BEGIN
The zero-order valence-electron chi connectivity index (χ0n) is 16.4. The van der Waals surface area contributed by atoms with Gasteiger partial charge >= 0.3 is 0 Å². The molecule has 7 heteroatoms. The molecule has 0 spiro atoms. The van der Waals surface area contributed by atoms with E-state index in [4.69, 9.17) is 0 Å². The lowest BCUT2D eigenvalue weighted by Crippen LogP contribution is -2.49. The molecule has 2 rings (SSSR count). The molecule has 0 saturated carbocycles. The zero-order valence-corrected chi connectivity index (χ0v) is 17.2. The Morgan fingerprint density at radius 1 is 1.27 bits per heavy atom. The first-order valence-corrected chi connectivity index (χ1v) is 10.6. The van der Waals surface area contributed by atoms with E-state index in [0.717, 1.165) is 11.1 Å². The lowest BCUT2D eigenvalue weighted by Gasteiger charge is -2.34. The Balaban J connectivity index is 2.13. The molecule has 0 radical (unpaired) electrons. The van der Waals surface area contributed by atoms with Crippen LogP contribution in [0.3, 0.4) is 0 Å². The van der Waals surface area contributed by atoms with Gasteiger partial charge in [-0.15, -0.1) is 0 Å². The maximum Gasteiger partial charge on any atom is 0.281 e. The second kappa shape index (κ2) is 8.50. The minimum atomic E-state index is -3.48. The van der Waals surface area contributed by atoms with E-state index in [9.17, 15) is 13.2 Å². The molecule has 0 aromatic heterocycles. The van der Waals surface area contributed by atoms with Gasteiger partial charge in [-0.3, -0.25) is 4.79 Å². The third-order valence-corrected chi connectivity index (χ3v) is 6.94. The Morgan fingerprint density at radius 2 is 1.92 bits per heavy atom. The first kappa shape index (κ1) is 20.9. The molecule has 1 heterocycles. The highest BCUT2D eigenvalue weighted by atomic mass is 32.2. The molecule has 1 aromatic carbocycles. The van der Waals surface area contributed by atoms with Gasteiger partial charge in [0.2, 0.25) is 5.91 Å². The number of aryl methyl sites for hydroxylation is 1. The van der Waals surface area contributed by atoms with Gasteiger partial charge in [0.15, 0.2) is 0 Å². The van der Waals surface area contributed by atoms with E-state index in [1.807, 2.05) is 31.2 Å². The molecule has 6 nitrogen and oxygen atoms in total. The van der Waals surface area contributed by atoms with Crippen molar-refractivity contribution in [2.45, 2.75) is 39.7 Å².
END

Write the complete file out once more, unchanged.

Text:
The zero-order valence-electron chi connectivity index (χ0n) is 16.4. The van der Waals surface area contributed by atoms with Gasteiger partial charge >= 0.3 is 0 Å². The molecule has 7 heteroatoms. The molecule has 0 spiro atoms. The van der Waals surface area contributed by atoms with E-state index in [4.69, 9.17) is 0 Å². The lowest BCUT2D eigenvalue weighted by Crippen LogP contribution is -2.49. The molecule has 2 rings (SSSR count). The molecule has 0 saturated carbocycles. The zero-order valence-corrected chi connectivity index (χ0v) is 17.2. The Morgan fingerprint density at radius 1 is 1.27 bits per heavy atom. The first-order valence-corrected chi connectivity index (χ1v) is 10.6. The van der Waals surface area contributed by atoms with E-state index in [0.717, 1.165) is 11.1 Å². The lowest BCUT2D eigenvalue weighted by Gasteiger charge is -2.34. The Balaban J connectivity index is 2.13. The molecule has 0 radical (unpaired) electrons. The van der Waals surface area contributed by atoms with Crippen LogP contribution in [0.3, 0.4) is 0 Å². The van der Waals surface area contributed by atoms with Gasteiger partial charge in [-0.15, -0.1) is 0 Å². The maximum Gasteiger partial charge on any atom is 0.281 e. The second kappa shape index (κ2) is 8.50. The minimum atomic E-state index is -3.48. The van der Waals surface area contributed by atoms with E-state index in [9.17, 15) is 13.2 Å². The molecule has 0 aromatic heterocycles. The van der Waals surface area contributed by atoms with Gasteiger partial charge in [-0.3, -0.25) is 4.79 Å². The third-order valence-corrected chi connectivity index (χ3v) is 6.94. The Morgan fingerprint density at radius 2 is 1.92 bits per heavy atom. The first kappa shape index (κ1) is 20.9. The molecule has 1 heterocycles. The highest BCUT2D eigenvalue weighted by atomic mass is 32.2. The molecule has 1 aromatic carbocycles. The van der Waals surface area contributed by atoms with Gasteiger partial charge in [0.2, 0.25) is 5.91 Å². The number of aryl methyl sites for hydroxylation is 1. The van der Waals surface area contributed by atoms with Gasteiger partial charge in [0.15, 0.2) is 0 Å². The van der Waals surface area contributed by atoms with E-state index in [1.807, 2.05) is 31.2 Å². The molecule has 6 nitrogen and oxygen atoms in total. The van der Waals surface area contributed by atoms with Crippen molar-refractivity contribution in [2.45, 2.75) is 39.7 Å².